Roma, December 2007 Slide 28 Impacts and consequences of spousal assaults on women, Canada, 2004 Impacts and consequences of spousal assaults on women, Canada, 2004 Refers to violence over the previous five years. Source: Statistics Canada, General Social Survey on Victimization 2004
Roma, December 2007 Slide 29 Analysis of surveys 80% of the surveys included information about physical injuries Great majority of the surveys asked information about the use or not of medical services 84% of the surveys asked victims about their search for help
Roma, December 2007 Slide 30 Other issues… Telescoping effect Sampling Non-responses Mode of data collection (increase reporting and assuring privacy)
Roma, December 2007 Slide 31 Conclusions Many differences …..BUT …. Some communalities: avoidance of general definitions of violence and use of highly detailed and behaviour- specific questions, inclusion of physical and sexual violence as a minimum set, use of lifetime and one year before the survey as reference period.
Roma, December 2007 Slide 32 International/Regional level There is the need to build from the existing communalities in order to develop International/Regional Recommendations on how to measure VAW in official statistics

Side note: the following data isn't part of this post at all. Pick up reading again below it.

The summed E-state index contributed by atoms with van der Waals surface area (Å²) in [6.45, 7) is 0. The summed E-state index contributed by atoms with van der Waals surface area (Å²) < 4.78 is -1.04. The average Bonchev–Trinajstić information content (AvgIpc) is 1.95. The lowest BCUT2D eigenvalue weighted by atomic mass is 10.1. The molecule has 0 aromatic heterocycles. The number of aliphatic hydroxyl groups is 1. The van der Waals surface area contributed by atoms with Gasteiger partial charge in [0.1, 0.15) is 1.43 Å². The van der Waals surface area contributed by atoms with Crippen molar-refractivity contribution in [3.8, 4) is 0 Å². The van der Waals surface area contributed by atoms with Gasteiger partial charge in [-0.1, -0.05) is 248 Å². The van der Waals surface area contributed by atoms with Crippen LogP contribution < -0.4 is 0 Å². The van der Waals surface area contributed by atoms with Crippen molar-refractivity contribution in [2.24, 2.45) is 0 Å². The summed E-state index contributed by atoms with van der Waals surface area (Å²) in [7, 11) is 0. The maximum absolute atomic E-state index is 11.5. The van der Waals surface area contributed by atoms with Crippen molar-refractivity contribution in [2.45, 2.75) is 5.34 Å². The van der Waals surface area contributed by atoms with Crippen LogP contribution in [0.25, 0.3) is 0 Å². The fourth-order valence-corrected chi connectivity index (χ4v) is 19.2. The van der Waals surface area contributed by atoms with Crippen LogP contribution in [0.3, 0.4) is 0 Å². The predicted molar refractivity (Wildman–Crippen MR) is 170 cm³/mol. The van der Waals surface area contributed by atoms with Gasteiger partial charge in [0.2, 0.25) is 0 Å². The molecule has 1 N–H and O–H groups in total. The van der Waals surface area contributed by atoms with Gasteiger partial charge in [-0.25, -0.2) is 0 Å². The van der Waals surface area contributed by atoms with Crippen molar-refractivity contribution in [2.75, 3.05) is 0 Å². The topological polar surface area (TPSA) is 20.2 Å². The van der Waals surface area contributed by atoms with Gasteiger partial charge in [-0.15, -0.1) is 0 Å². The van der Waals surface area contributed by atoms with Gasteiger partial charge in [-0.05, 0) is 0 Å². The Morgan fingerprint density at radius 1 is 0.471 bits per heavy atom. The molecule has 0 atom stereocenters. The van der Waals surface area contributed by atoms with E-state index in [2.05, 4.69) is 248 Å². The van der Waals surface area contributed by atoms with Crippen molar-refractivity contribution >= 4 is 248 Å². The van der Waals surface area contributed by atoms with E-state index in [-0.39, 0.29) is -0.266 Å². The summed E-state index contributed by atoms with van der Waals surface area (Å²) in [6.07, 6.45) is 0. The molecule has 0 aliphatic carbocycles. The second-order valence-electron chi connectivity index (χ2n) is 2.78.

Roma, December 2007 Slide 33 International/Regional level A great deal of work has been already carried out at international level to develop standard survey modules (WHO, DHS, IVAWS) Building on this work national statistical systems should be guided on how to design and carry out national surveys as part of official statistics for a sustainable collection of VAW statistics
Roma, December 2007 Slide 34 Increased Attention and Commitment to tackle Gender Violence Standard indicators to measure violence against women Encourage national statistical offices to have a more active role in collecting and disseminating statistics in this area.
Roma, December 2007 Slide 35 Gender-Based violence against women and men? Figure 1: Types of spousal abuse experienced by women and men, Canada, 2004 Figure 2: Impact of Spousal Violence on Victims, Canada, 2004
Roma, December 2007 Slide 36 Indicators Physical violence: The proportion of women who experience severe or moderate physical violence at least once during (the last year/lifetime) by perpetrators (intimate/other relative/other known person/stranger/state authority). Sexual violence: The proportion of women who experience penetrative sex without consent or other sexual violence without consent (one/few/many) time/s during (the last year/lifetime) by perpetrators (intimate/other relative/other known person/stranger/state authority). Intimate partner violence: The proportion of women (who have ever had an intimate partner) who experience physical or sexual violence at least once or often (>2 times) during (the last year/lifetime) by (current or former partner). Harmful practices: Female genital mutilation/cutting Early marriage Female infanticide